A Molecular Based Approach to Characterize Untypable HCV Genotype

  • Sadia Zahid Atta-Ur-Rahman School of Applied Biosciences (ASAB), National University of Sciences and Technology (NUST) Islamabad
  • Saadia Andleeb Atta-Ur-Rahman School of Applied Biosciences (ASAB), National University of Sciences and Technology (NUST) Islamabad
  • Sadia Anjum Atta-Ur-Rahman School of Applied Biosciences (ASAB), National University of Sciences and Technology (NUST) Islamabad
  • Samia Afzal Division of Molecular Virology, National Centre of Excellence in Molecular Biology (CEMB), University of the Punjab, Lahore
  • Iram Amin Division of Molecular Virology, National Centre of Excellence in Molecular Biology (CEMB), University of the Punjab, Lahore
  • Muhammad Shahid Division of Molecular Virology, National Centre of Excellence in Molecular Biology (CEMB), University of the Punjab, Lahore
  • Shazia Rafique Division of Molecular Virology, National Centre of Excellence in Molecular Biology (CEMB), University of the Punjab, Lahore
  • Muhammad Idress Division of Molecular Virology, National Centre of Excellence in Molecular Biology (CEMB), University of the Punjab, Lahore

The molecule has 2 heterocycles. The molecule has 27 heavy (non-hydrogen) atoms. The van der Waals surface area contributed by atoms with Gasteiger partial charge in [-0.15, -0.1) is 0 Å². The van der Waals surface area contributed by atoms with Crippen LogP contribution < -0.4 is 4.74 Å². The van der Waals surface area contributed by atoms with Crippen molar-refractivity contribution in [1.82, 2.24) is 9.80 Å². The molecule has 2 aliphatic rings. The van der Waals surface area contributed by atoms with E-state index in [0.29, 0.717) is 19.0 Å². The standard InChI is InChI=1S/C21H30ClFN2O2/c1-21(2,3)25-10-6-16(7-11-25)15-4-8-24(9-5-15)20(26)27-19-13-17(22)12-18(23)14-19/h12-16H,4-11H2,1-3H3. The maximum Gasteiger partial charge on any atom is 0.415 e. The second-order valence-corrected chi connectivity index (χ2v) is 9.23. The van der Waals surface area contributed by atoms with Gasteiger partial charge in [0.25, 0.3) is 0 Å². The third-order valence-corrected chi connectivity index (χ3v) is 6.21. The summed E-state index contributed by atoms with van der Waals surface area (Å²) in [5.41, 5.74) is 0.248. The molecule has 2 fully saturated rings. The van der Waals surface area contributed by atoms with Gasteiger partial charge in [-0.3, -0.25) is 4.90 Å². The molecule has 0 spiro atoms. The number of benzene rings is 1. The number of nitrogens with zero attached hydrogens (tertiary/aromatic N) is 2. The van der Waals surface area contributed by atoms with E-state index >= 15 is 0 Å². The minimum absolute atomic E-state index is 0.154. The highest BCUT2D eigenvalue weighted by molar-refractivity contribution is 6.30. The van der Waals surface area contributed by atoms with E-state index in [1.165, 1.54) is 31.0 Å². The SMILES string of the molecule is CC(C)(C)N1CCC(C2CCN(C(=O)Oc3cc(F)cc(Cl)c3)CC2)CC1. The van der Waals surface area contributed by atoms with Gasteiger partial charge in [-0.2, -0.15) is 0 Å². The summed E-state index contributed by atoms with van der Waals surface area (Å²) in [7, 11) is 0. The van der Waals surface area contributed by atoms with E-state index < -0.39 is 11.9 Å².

Keywords: Hepatitis C virus, phylogeny

Abstract

Background: Hepatitis C virus has the highest morbidity and mortality ratios worldwide infecting around 10 million people/individuals in Pakistan. Due to very high mutation rate, HCV genome is highly diversified and it is evident from different studies that severity of disease, clinical profile and interferon therapy response depends on HCV genotype. In Pakistan, routine diagnostic tests of HCV genotyping by established protocols (Ohno et al. method) are performed in which untypable or mixed genotypes are not detected.

Aims and objectives: The aim of present study is to clone and characterize mutations prevailing in specific fragment of diagnostically detected untypable HCV core; part of the genome involved in genotyping. The current study is based on speculation that a significant HCV variant might be circulating in the population that is not detectable by current genotyping method.

Methodology: In our study we characterized untypable HCV samples by cloning, sequencing and in silico study. Phylogenetic analysis was done to estimate evolutionary relationship of untypable samples with other HCV genotypes and quasispecies.

Conclusion:  This study suggests that new more accurate and advanced genotyping methods using genotype specific primers should be design to resolve the untypable HCV anomaly.

Published
2021-03-30